What is a headache?
A headache is a pain in any area of the head. Headaches are more common in teens or older children. Young children may have them too.
Most headaches are not a sign of a more serious illness.
Signs and symptoms of headache
A headache feels like a sharp pain, throbbing sensation, or a dull ache. The pain may occur on one or both sides of the head. Your child may feel the pain only in one area of the head.
Ask your child about any associated symptoms, such as:
- changes in concentration, memory, or speech
- weakness of an arm or leg
- any vision or hearing changes
- nausea or vomiting (throwing up)
Make note of possible triggers relating to the headaches, such as:
- lack of sleep
- using video games, watching TV or flashing lights
- any history of head injury or concussions
Causes of headache
Headaches can be primary or secondary. Primary headaches relate to changes in brain chemicals, nerve or blood vessel function, or muscle tension in the area of the head or neck.
A secondary headache is caused by another medical condition that your child already has. These include:
- minor or major infections
- effects of medications
- stress or anxiety
- sensitivities to certain foods or ingredients
- head injury
- sinus irritation
- dental or TMJ (temporomandibular joint) sources
- exposure to drugs or toxins
- brain problems such as aneurysms or tumours
- many other causes
Your child’s headache is most likely a symptom caused by one of the following:
- a cold, flu or viral illness
- toothache or other dental problem
Your child's doctor can find out the cause of the headache by completing a medical history and physical assessment with your child. in rare cases, the headache could mean your child has a more serious condition.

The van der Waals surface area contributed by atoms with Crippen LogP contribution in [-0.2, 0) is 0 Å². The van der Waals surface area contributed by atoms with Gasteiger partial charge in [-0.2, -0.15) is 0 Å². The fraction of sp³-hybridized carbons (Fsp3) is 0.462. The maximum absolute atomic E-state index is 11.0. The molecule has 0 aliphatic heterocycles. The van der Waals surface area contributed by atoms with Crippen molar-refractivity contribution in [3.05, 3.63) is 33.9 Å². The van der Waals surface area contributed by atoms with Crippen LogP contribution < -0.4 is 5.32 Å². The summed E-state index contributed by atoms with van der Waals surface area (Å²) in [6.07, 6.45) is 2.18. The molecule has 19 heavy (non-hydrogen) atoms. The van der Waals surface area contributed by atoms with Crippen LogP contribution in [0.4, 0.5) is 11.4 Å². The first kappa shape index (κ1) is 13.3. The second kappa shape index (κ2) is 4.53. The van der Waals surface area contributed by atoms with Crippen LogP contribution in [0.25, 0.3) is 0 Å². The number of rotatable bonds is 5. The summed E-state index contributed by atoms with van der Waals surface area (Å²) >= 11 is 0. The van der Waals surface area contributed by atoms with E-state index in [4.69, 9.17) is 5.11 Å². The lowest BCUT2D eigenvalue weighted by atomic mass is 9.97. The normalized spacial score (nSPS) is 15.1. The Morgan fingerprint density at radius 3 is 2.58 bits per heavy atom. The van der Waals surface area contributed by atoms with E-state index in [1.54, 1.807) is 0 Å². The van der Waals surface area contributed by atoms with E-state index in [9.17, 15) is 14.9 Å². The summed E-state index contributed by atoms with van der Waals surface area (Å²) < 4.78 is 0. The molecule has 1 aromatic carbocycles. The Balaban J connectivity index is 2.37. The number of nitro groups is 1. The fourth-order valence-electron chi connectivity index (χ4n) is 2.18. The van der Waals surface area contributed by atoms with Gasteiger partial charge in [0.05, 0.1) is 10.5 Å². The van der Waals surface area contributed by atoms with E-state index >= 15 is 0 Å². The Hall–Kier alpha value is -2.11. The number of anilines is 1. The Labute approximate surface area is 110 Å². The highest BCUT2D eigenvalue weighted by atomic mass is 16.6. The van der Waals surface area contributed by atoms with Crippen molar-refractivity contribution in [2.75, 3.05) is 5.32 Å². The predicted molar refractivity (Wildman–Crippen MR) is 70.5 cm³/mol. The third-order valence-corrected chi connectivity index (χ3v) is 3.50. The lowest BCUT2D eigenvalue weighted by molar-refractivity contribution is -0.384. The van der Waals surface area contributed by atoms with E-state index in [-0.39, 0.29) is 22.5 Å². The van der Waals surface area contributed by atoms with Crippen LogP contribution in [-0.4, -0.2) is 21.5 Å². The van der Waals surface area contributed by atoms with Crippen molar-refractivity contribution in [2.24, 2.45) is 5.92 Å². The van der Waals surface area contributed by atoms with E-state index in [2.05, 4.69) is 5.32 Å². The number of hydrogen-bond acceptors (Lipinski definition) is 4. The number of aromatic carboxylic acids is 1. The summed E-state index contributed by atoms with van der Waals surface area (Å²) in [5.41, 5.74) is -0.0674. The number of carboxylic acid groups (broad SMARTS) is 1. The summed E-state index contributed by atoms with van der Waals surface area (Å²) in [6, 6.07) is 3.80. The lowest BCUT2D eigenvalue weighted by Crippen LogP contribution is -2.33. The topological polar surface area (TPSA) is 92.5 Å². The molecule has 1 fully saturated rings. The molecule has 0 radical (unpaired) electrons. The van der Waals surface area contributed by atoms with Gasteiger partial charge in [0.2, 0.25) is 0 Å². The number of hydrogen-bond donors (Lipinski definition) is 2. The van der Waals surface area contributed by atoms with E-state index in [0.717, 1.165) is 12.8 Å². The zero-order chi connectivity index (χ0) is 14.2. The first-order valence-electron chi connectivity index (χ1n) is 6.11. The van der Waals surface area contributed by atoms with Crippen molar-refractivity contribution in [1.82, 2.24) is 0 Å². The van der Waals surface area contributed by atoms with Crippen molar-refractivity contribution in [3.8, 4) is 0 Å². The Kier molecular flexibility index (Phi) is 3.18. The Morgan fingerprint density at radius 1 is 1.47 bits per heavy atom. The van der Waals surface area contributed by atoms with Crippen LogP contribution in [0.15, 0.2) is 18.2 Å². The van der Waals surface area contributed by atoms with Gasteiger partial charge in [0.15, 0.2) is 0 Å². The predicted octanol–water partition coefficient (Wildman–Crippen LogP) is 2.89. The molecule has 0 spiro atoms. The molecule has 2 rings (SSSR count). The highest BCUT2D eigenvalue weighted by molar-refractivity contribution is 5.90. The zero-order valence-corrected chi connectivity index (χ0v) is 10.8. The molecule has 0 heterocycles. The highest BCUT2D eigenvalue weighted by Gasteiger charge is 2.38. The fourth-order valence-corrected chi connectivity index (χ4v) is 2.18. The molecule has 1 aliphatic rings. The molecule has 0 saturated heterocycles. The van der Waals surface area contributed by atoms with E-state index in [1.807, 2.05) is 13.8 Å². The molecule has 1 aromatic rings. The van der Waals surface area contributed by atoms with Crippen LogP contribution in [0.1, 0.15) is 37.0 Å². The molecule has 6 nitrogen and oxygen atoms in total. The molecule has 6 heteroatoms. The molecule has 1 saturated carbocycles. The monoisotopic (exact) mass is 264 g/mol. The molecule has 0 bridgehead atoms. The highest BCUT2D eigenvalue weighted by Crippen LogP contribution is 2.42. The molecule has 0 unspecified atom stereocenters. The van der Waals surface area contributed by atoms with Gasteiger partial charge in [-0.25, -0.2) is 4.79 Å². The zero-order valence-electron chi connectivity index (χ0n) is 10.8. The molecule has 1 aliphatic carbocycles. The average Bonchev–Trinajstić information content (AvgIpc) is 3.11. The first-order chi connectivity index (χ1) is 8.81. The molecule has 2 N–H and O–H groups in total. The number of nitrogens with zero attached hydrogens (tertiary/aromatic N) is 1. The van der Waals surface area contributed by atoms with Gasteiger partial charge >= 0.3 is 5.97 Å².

Call your child's doctor if your child has:
- a sudden, severe pain in the head
- a headache accompanied by symptoms such as dizziness, stiff neck, vomiting or nausea, confusion, slurred or altered speech, loss of or double vision, or weakness of a part of the body
If your child's headaches are waking your child from sleep or disrupting favourite activities, a doctor should examine your child.
Types of headaches
If your child complains of a chronic or recurrent (repeating) headache, he may have tension headaches. This is the most common type of headache in children. A tension headache feels like there is a tight band around the head. The neck muscles may also be tender and tight.
Tension headaches can be caused by using computers, video games, or other machines for a long time or without breaks. Your child may have a tension headache because because he is feeling anxious about conflict with parents, teachers, or friends. A change in your child's usual activities, or routines can also cause tension headaches.
Children can suffer from migraine headaches. These begin in adolescence, but sometimes young children can be affected. Children who develop migraines are likely to have one or more relatives with migraines. They may have suffered from stomach pain that comes back and again and again or unexplained vomiting when they were younger.
Migraine headaches are usually recurrent. This means they come back again and agin. Your child may have other symptoms before the headache starts. He may feel pain only in one area of the head, such as behind the eye. The pain may also be more generalized (all through the head).
In young women, migraine headaches may be related to the monthly menstrual cycle.